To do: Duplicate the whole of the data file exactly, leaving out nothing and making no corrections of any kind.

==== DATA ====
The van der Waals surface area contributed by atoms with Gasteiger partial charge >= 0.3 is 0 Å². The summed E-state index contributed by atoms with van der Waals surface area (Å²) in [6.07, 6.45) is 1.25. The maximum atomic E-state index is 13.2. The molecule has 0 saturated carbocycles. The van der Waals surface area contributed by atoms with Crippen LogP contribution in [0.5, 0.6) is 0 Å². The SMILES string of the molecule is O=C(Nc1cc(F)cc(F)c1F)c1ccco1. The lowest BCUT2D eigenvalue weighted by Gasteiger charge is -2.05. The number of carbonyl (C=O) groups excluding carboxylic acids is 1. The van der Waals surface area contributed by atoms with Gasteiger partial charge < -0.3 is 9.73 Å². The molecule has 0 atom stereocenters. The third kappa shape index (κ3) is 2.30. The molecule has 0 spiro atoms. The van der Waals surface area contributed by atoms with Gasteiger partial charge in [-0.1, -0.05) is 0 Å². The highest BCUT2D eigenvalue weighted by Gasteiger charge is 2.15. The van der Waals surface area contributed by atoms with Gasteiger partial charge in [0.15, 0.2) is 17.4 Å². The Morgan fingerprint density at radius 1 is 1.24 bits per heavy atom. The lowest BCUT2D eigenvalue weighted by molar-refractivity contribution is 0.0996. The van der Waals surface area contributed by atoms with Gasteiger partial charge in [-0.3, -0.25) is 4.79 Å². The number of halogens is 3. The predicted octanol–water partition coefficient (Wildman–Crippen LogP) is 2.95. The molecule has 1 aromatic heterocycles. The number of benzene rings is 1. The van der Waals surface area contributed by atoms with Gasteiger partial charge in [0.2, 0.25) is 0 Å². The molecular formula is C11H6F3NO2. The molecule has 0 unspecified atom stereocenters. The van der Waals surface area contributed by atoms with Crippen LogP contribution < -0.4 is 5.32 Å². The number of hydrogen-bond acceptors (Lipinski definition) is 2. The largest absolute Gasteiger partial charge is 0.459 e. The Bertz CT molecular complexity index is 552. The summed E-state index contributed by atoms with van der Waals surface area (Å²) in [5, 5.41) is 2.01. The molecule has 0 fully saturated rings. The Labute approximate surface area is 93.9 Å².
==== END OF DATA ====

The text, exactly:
The van der Waals surface area contributed by atoms with Gasteiger partial charge >= 0.3 is 0 Å². The summed E-state index contributed by atoms with van der Waals surface area (Å²) in [6.07, 6.45) is 1.25. The maximum atomic E-state index is 13.2. The molecule has 0 saturated carbocycles. The van der Waals surface area contributed by atoms with Crippen LogP contribution in [0.5, 0.6) is 0 Å². The SMILES string of the molecule is O=C(Nc1cc(F)cc(F)c1F)c1ccco1. The lowest BCUT2D eigenvalue weighted by Gasteiger charge is -2.05. The number of carbonyl (C=O) groups excluding carboxylic acids is 1. The van der Waals surface area contributed by atoms with Gasteiger partial charge < -0.3 is 9.73 Å². The molecule has 0 atom stereocenters. The third kappa shape index (κ3) is 2.30. The molecule has 0 spiro atoms. The van der Waals surface area contributed by atoms with Gasteiger partial charge in [-0.1, -0.05) is 0 Å². The highest BCUT2D eigenvalue weighted by Gasteiger charge is 2.15. The van der Waals surface area contributed by atoms with Gasteiger partial charge in [0.15, 0.2) is 17.4 Å². The Morgan fingerprint density at radius 1 is 1.24 bits per heavy atom. The lowest BCUT2D eigenvalue weighted by molar-refractivity contribution is 0.0996. The van der Waals surface area contributed by atoms with Gasteiger partial charge in [-0.3, -0.25) is 4.79 Å². The number of halogens is 3. The predicted octanol–water partition coefficient (Wildman–Crippen LogP) is 2.95. The molecule has 1 aromatic heterocycles. The number of benzene rings is 1. The van der Waals surface area contributed by atoms with Gasteiger partial charge in [0.2, 0.25) is 0 Å². The molecular formula is C11H6F3NO2. The molecule has 0 unspecified atom stereocenters. The van der Waals surface area contributed by atoms with Crippen LogP contribution < -0.4 is 5.32 Å². The number of hydrogen-bond acceptors (Lipinski definition) is 2. The largest absolute Gasteiger partial charge is 0.459 e. The Bertz CT molecular complexity index is 552. The summed E-state index contributed by atoms with van der Waals surface area (Å²) in [5, 5.41) is 2.01. The molecule has 0 fully saturated rings. The Labute approximate surface area is 93.9 Å².